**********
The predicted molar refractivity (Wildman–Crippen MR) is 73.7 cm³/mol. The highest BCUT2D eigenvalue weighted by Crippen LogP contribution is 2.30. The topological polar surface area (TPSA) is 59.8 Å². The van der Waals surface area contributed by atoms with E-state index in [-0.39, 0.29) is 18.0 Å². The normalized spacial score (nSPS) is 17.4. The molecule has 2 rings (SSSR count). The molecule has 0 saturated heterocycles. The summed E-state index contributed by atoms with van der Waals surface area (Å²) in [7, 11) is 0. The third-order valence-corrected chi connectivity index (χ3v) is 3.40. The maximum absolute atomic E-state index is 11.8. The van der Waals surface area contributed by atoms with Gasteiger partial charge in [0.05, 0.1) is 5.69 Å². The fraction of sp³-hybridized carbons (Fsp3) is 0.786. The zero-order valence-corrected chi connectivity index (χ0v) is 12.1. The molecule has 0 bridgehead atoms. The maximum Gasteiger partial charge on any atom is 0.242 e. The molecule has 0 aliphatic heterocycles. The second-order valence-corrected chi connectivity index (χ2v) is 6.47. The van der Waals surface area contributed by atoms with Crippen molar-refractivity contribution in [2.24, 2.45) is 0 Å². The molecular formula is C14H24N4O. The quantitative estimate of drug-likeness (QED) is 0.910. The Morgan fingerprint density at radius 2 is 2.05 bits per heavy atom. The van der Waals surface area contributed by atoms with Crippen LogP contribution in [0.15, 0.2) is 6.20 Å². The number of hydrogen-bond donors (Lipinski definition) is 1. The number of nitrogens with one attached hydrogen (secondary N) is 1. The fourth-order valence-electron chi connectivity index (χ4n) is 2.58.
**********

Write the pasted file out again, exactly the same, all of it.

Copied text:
The predicted molar refractivity (Wildman–Crippen MR) is 73.7 cm³/mol. The highest BCUT2D eigenvalue weighted by Crippen LogP contribution is 2.30. The topological polar surface area (TPSA) is 59.8 Å². The van der Waals surface area contributed by atoms with E-state index in [-0.39, 0.29) is 18.0 Å². The normalized spacial score (nSPS) is 17.4. The molecule has 2 rings (SSSR count). The molecule has 0 saturated heterocycles. The summed E-state index contributed by atoms with van der Waals surface area (Å²) in [7, 11) is 0. The third-order valence-corrected chi connectivity index (χ3v) is 3.40. The maximum absolute atomic E-state index is 11.8. The van der Waals surface area contributed by atoms with Gasteiger partial charge in [0.05, 0.1) is 5.69 Å². The fraction of sp³-hybridized carbons (Fsp3) is 0.786. The zero-order valence-corrected chi connectivity index (χ0v) is 12.1. The molecule has 0 bridgehead atoms. The maximum Gasteiger partial charge on any atom is 0.242 e. The molecule has 0 aliphatic heterocycles. The second-order valence-corrected chi connectivity index (χ2v) is 6.47. The van der Waals surface area contributed by atoms with Crippen molar-refractivity contribution in [2.24, 2.45) is 0 Å². The molecular formula is C14H24N4O. The quantitative estimate of drug-likeness (QED) is 0.910. The Morgan fingerprint density at radius 2 is 2.05 bits per heavy atom. The van der Waals surface area contributed by atoms with Crippen LogP contribution in [0.15, 0.2) is 6.20 Å². The number of hydrogen-bond donors (Lipinski definition) is 1. The number of nitrogens with one attached hydrogen (secondary N) is 1. The fourth-order valence-electron chi connectivity index (χ4n) is 2.58.